When a book has words of praise on the cover from Tamora Pierce, that’s about all the encouragement I need to give that novel a try. Thankfully, The Waking Land by Callie Bates did not disappoint. It’s a solidly enjoyable (albeit not perfect) tale about a young woman who’s been a pawn all of her life and now has to figure who she is and what she wants in the midst of a revolutionary war.
Written in first person, the reader spends the entire book in Lady Elanna Valtai’s head and experiences her confusion, second thoughts, and successes right along with her. The Waking Land works because Elanna feels like such a real person. At age five, she was taken from her family by the king as a hostage to ensure their good behavior and to make sure they won’t try and rebel again. Over the next fifteen years, she falls prey to Stockholm Syndrome and identifies more with the people of Eren than those of her homeland Caeris. She even thinks fondly of the king who held a gun to her head. When he’s murdered, she doesn’t immediately jump with glee and run home to her family with open arms. In fact, she doesn’t even want to leave when they do come for her. It’s a complicated emotional journey for El as she tries to figure out whose side she’s on, who she is, and what the right thing to do is all while trying to learn about her particular brand of earth magic. People are so infrequently always rational and Bates captures that perfectly with Elanna.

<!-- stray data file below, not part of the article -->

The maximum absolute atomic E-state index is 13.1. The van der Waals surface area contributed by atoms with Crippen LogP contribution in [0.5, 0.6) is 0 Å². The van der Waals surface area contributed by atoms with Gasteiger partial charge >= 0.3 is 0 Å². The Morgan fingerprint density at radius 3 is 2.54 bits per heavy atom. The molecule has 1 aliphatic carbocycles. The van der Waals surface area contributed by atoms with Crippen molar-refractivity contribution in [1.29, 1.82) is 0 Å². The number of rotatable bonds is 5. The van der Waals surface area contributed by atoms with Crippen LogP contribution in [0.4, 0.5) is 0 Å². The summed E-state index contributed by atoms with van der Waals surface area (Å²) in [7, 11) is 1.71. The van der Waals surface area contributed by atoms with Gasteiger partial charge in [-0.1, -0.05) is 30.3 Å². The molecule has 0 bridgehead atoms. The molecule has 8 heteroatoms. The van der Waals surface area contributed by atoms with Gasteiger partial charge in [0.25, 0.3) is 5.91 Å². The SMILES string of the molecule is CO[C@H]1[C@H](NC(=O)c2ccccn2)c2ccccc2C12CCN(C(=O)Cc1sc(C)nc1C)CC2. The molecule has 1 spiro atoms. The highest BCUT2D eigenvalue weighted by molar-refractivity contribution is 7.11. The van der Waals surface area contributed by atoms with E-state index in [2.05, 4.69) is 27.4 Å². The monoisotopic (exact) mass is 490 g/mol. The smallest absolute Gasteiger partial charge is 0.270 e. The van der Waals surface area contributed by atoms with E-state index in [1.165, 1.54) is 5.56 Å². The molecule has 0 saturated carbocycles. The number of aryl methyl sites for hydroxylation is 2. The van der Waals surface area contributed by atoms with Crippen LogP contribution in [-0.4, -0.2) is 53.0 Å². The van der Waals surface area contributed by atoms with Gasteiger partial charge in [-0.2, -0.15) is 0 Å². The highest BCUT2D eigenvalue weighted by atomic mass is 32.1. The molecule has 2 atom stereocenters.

Speaking of earth magic, it’s a refreshing sort of magic for a fantasy novel like this. Admittedly I didn’t quite get the point of marrying the land but the entire concept was cool to read about. Equally fascinating is the rest of the world that Bates builds. It could have benefited from a little more exploration and explanation than first person allowed for but it was intriguing nonetheless. I particularly liked how Caeris is ruled by a sort of triumvirate with the elected king/queen, the steward of the land, and the warden of the mountain with each fulfilling their specific function and none truly flourishing without the others.
Another great thing about The Waking Land is that there are plenty of distinct female characters; none of whom fight over a man. While I would have liked to spend more time with some of them, Victoire, Sophy, and Rhia all have distinct voices and aren’t just passive characters who waited for men to fight the war. They contribute in their own ways which had every bit as much value as taking up a sword or pistol.
It’s not a perfect book though. The romance isn’t anything special and feels a little like it was put into the book because it was expected although I did like the love interest well enough. The ending also felt very chaotic and rushed; almost as if the author suddenly realized she had a page count limit and needed to wrap things up. It could have used a little more room to breath.
The Waking Dead is a strong debut novel from Callie Bates and a worthy addition to the fantasy young adult world. While not breathtaking, the realness of its protagonist does make it worth your time.